The brown, poop looking food was peanut sauce. That was really good. They usually put it on rice to eat it. I love Thai peanut sauce, but Curt does not like it, but he likes Ugandan peanut sauce. Thai peanut sauce is sweeter than Ugandan, just to give you an idea.
In two of the pictures, there is a plate of yellow mash looking stuff that is called "matokie". Matokie comes from the banana family, it looks like a little banana when they are still green. and they grow in clusters like the banana. Matokie is a staple in Uganda; it doesn't really have a flavor, has the consistency of spaghetti squash and mashed potatoes mixed together. They pour a really good meat broth over it and eat it that way. I liked it but Curt hates matokie :)
The purple and white looking food is their version of a yam. Looks nothing like our yams, has a chalky consistency and not much taste. They always had fruit, bananas, pineapple or mango. Their fresh fruit was the best.

Random Pictures

These are random pictures of Ugandan life. The 3rd picture down is a huge billboard that says, "Say no to Sugar Daddies." It had a picture of a council man, a student, a sugar daddy and a community member. I guess Uganda has a huge problem with young girls, basically selling themselves to rich men for college fees. The rich men will take care of them during college in exchange for other fees. So much so that they need billboards to promote saying no. We drove by it everyday and it cracked us up every time we saw it.
Every morning we drove straight through the city on our way to Wakiso and every morning we would see huge groups of men standing around. We still dont know what they were doing....maybe it was their job to stand around? I dont know :)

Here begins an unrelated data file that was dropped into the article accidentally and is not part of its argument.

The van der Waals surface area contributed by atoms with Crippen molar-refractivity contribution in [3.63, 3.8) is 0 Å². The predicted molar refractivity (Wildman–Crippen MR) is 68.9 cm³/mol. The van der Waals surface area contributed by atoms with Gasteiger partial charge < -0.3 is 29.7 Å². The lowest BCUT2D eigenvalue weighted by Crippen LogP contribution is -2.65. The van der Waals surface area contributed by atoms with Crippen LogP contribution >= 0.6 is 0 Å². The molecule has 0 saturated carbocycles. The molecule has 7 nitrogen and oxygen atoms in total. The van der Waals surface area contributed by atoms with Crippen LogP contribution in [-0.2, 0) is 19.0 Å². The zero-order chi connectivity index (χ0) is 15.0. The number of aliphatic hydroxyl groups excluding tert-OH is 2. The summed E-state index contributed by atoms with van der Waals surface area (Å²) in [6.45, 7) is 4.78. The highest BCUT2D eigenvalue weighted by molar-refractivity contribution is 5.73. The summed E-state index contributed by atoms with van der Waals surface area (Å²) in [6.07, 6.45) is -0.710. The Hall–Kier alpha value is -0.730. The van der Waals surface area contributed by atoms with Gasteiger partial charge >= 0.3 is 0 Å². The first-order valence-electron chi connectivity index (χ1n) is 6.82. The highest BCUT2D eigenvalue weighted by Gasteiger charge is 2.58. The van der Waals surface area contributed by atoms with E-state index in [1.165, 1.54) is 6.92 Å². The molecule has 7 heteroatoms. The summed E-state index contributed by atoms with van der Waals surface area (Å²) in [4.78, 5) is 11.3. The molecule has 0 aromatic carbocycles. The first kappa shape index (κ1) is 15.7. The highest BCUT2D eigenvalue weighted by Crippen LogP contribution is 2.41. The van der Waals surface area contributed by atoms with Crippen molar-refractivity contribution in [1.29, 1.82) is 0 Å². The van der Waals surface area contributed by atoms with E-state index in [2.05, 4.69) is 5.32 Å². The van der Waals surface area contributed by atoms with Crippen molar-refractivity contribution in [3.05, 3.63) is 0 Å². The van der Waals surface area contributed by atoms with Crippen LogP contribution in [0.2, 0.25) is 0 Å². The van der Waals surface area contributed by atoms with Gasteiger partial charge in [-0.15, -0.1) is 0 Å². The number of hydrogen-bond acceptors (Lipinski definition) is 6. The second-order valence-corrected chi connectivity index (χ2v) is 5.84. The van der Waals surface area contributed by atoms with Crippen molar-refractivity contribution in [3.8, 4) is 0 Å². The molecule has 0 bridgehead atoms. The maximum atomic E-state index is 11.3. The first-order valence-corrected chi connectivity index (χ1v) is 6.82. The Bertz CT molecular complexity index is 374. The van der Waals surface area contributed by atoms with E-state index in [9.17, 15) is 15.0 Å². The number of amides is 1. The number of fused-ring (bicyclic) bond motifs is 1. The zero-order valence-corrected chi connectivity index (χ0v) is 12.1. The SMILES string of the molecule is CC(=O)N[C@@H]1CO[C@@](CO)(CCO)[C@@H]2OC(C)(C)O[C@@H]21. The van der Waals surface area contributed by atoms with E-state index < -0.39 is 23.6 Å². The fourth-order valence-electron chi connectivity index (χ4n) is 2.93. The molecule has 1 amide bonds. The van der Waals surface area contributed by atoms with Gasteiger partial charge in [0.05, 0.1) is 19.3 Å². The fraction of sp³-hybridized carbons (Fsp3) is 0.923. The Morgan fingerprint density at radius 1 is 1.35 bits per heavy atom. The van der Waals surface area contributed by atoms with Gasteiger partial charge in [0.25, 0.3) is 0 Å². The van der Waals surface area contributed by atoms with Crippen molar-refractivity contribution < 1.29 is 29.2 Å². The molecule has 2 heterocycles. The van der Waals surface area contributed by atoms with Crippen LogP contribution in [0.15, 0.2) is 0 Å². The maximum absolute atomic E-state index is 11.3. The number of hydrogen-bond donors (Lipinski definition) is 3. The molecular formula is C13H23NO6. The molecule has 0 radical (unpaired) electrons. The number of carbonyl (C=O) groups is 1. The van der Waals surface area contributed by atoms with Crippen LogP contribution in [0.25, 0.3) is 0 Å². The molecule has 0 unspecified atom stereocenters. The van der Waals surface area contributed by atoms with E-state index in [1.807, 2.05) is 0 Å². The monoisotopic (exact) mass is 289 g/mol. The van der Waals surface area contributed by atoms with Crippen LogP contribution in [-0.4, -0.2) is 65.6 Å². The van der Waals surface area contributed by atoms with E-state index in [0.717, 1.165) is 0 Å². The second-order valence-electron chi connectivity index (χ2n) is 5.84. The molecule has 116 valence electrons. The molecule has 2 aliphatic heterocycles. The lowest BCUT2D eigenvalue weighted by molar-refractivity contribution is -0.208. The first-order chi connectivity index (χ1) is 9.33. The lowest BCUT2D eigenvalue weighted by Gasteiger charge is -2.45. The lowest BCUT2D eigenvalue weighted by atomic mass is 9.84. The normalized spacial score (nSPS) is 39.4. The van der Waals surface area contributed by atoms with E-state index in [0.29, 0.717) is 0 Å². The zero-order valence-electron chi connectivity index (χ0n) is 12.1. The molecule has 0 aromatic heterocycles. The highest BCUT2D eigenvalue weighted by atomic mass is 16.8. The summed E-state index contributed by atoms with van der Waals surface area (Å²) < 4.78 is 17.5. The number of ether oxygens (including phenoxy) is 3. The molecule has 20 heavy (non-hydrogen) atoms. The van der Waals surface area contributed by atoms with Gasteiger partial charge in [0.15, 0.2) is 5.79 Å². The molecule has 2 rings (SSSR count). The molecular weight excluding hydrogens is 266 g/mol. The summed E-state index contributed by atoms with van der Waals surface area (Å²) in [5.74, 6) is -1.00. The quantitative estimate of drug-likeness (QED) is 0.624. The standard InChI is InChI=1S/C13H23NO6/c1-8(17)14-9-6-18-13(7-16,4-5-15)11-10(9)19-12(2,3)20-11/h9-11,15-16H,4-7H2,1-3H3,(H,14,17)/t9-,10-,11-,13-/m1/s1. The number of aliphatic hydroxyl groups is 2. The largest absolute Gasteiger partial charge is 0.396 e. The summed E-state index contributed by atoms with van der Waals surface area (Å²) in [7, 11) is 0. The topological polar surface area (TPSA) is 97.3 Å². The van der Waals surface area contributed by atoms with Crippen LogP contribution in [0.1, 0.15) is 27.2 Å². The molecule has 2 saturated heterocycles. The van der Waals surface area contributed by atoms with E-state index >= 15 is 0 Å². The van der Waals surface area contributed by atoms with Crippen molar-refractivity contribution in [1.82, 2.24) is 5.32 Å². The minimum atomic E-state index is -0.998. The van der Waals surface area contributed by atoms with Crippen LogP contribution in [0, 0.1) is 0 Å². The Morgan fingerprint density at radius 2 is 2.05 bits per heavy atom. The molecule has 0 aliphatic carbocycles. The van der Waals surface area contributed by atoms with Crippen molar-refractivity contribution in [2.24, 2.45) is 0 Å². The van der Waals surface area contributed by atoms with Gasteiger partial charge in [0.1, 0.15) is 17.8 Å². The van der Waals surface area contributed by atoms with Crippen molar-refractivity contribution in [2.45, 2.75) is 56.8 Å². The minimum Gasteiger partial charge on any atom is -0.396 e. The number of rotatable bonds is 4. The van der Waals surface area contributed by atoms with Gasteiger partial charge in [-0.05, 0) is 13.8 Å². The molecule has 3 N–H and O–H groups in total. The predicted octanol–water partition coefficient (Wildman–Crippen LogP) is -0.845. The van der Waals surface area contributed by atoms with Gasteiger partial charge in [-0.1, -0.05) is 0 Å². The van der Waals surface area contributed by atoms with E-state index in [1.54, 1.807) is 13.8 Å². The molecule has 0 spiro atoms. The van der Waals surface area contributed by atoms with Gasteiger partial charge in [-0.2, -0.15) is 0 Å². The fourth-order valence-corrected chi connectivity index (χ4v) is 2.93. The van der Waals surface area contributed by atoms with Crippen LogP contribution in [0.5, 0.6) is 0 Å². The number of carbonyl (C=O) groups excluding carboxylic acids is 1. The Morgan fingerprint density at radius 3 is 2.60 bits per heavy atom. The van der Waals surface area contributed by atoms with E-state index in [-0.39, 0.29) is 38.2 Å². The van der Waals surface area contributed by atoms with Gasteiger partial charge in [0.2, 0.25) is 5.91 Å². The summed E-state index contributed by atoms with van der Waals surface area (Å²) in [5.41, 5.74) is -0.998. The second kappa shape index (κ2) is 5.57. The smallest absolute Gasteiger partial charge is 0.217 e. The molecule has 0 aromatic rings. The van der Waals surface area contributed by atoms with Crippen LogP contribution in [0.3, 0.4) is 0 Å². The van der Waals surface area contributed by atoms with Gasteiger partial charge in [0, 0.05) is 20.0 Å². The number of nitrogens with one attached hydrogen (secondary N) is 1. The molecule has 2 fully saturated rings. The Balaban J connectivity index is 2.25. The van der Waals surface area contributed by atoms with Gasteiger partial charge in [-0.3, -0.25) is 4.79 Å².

They had a few supermarkets there but they were mostly used by foreigners. The natives used small markets that were every where. You could basically set up a stand in your front yard and sell products. Then of course they had large open markets where people brought their products to sell. All the meat was out in the open. Its not cut as nicely as our meat here :) They just start hacking away at the meat and leave bone and fat on it. So when you eat it, you have to eat around a leg bone, not like ribs here :) It was quite interesting.

The Hill

So the driving in Uganda is indescribable. Chaotic to the point that you think..., "how are we even getting anywhere" or, "how are we even still alive?". Thank the Lord that we had the BEST driver in the universe taking us around everyday. But not only was the driving from one side of the city to the next everyday bad enough, before we got to the house we had to encounter the "Hill". I swear to you this thing was straight up. And Cabugo (probably not how you spell it but it is phonetically correct) was a master at getting the 30 passenger bus up it everyday. I kid you not, there were houses on one side of the hill and a cliff on the other. I swear to you I got saved again every time we drove up it. One time it had rained so much and it was to slippery and muddy to make it up the hill so he had to stop in the middle, let us all out and we walked the rest of the way. The pictures of the hill are us walking down the hill the next morning to get to the bus that they had to park at the college. And yes, that is a road in Uganda.